By MADISON HIRNEISEN
THE CENTER SQUARE STAFF REPORTER
(The Center Square) — As a battle at the ballot box in November is brewing between two California sports betting initiatives, Democratic and Republican legislative leaders have announced opposition to the measure allowing online wagering in California.
Senate and Assembly leadership on both sides of the aisle have come out against Proposition 27, which would legalize online and mobile sports wagering for Californians who are 21 and older. The initiative, backed by FanDuel and DraftKings, would impose a 10% tax on licensing fees and sports-wagering revenues, which would first go toward paying regulatory costs. The remaining funds would then be distributed to support homelessness programs and non-participating tribes.
The initiative will appear on the ballot alongside Proposition 26, which would allow on-site sports wagering only at privately owned horse racing tracks and tribal casinos. The measure is supported by a coalition of 18 tribes.
In statements issued this week, Democratic and Republican leadership in the Senate and Assembly urged Californians to vote “no” on Proposition 27 come November, siding with tribal governments in their opposition to the intuitive.
The tribes opposed to Prop. 27 include the Santa Ynez Band of Chumash Indians, whose tribal chairman, Kenneth Kahn, has appeared in TV commercials against the measure.
Democratic Assembly Speaker Anthony Rendon voiced his opposition to Prop. 27 in a statement.
“I am concerned that Prop. 27 sends sports betting revenues to out-of-state corporations who wrote the measure to maximize their profits,” Speaker Rendon said. “Californians should vote No on 27 and support California tribes over out-of-state corporations.”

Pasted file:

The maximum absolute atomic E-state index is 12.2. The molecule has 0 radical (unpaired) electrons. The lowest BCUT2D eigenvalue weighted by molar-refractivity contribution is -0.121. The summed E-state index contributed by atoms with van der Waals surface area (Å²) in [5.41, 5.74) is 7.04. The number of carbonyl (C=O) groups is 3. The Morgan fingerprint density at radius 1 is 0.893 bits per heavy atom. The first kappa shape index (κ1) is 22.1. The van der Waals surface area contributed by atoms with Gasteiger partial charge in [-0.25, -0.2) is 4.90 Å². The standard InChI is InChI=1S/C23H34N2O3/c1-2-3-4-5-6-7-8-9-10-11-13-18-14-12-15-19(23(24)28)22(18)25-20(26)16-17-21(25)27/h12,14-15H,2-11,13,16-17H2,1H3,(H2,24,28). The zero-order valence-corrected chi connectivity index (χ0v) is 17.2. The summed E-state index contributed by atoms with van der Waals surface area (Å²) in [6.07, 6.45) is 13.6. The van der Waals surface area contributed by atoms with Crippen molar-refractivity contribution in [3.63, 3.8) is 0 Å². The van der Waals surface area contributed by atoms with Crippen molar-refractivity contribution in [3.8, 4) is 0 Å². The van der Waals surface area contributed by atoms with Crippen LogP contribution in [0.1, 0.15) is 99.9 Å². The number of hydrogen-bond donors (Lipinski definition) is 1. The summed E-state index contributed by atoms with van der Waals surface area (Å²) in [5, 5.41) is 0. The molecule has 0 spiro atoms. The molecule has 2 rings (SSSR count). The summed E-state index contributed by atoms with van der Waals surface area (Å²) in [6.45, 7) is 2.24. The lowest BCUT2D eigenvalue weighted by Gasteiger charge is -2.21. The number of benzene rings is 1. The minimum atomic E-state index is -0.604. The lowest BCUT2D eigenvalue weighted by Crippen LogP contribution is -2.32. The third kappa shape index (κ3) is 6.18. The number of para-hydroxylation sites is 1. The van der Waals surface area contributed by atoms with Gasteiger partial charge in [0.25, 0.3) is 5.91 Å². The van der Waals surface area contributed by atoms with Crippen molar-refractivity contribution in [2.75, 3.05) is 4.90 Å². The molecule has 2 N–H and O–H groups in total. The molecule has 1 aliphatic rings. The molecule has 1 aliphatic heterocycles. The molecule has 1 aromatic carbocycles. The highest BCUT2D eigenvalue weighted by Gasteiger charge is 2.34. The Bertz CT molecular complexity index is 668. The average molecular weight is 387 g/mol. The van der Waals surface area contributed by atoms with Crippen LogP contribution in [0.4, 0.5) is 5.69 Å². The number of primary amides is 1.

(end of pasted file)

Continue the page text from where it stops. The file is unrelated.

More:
Senate Republican Leader Scott Wilk, R-Santa Clarita, issued a statement saying Prop. 27 “eliminates the sovereign right of California tribes to operate gaming in California.”
“They have proven to be excellent stewards of this responsibility,” Sen. Wilk said. “We should protect this tribal right, which has also benefited all Californians. Vote No on 27.”
FanDuel and DraftKings did not immediately respond to requests for comment from The Center Square.
The opposition by lawmakers adds another layer to a battle that will play out at the ballot box this November when voters will be tasked with deciding whether to approve or deny one or both measures.
If Proposition 26 is passed by voters, Californians would be allowed to bet on sports at tribal casinos and at just four racetracks in the state. If Proposition 27 is passed, online sports betting operators could enter California’s market, though each operator would be required to partner with a federally-recognized Native American tribe, according to PlayCa.
There is a possibility that both measures could be passed by voters. If that happens, both propositions can take effect so long as they do not conflict with one another, as previously reported by CalMatters. Backers of Proposition 27 assert that the initiative was written to avoid conflict with Proposition 26.
Madison Hirneisen covers California for The Center Square.
News-Press Managing Editor Dave Mason contributed to this story.